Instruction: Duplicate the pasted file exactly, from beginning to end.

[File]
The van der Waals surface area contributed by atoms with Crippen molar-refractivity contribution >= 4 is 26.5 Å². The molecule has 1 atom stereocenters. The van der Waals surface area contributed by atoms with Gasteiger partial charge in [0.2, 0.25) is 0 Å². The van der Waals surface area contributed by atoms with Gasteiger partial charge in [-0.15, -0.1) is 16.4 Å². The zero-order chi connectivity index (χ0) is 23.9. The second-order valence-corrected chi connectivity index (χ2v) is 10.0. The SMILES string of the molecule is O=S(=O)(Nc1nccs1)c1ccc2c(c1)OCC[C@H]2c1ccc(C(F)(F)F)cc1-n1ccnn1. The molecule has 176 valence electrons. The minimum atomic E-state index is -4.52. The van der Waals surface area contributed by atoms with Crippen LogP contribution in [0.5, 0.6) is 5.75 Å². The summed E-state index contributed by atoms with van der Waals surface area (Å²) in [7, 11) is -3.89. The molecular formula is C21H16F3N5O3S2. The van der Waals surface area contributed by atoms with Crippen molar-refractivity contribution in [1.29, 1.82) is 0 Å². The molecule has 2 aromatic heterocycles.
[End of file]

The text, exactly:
The van der Waals surface area contributed by atoms with Crippen molar-refractivity contribution >= 4 is 26.5 Å². The molecule has 1 atom stereocenters. The van der Waals surface area contributed by atoms with Gasteiger partial charge in [0.2, 0.25) is 0 Å². The van der Waals surface area contributed by atoms with Gasteiger partial charge in [-0.15, -0.1) is 16.4 Å². The zero-order chi connectivity index (χ0) is 23.9. The second-order valence-corrected chi connectivity index (χ2v) is 10.0. The SMILES string of the molecule is O=S(=O)(Nc1nccs1)c1ccc2c(c1)OCC[C@H]2c1ccc(C(F)(F)F)cc1-n1ccnn1. The molecule has 176 valence electrons. The minimum atomic E-state index is -4.52. The van der Waals surface area contributed by atoms with Crippen LogP contribution in [0.5, 0.6) is 5.75 Å². The summed E-state index contributed by atoms with van der Waals surface area (Å²) in [7, 11) is -3.89. The molecular formula is C21H16F3N5O3S2. The van der Waals surface area contributed by atoms with Crippen molar-refractivity contribution in [1.29, 1.82) is 0 Å². The molecule has 2 aromatic heterocycles.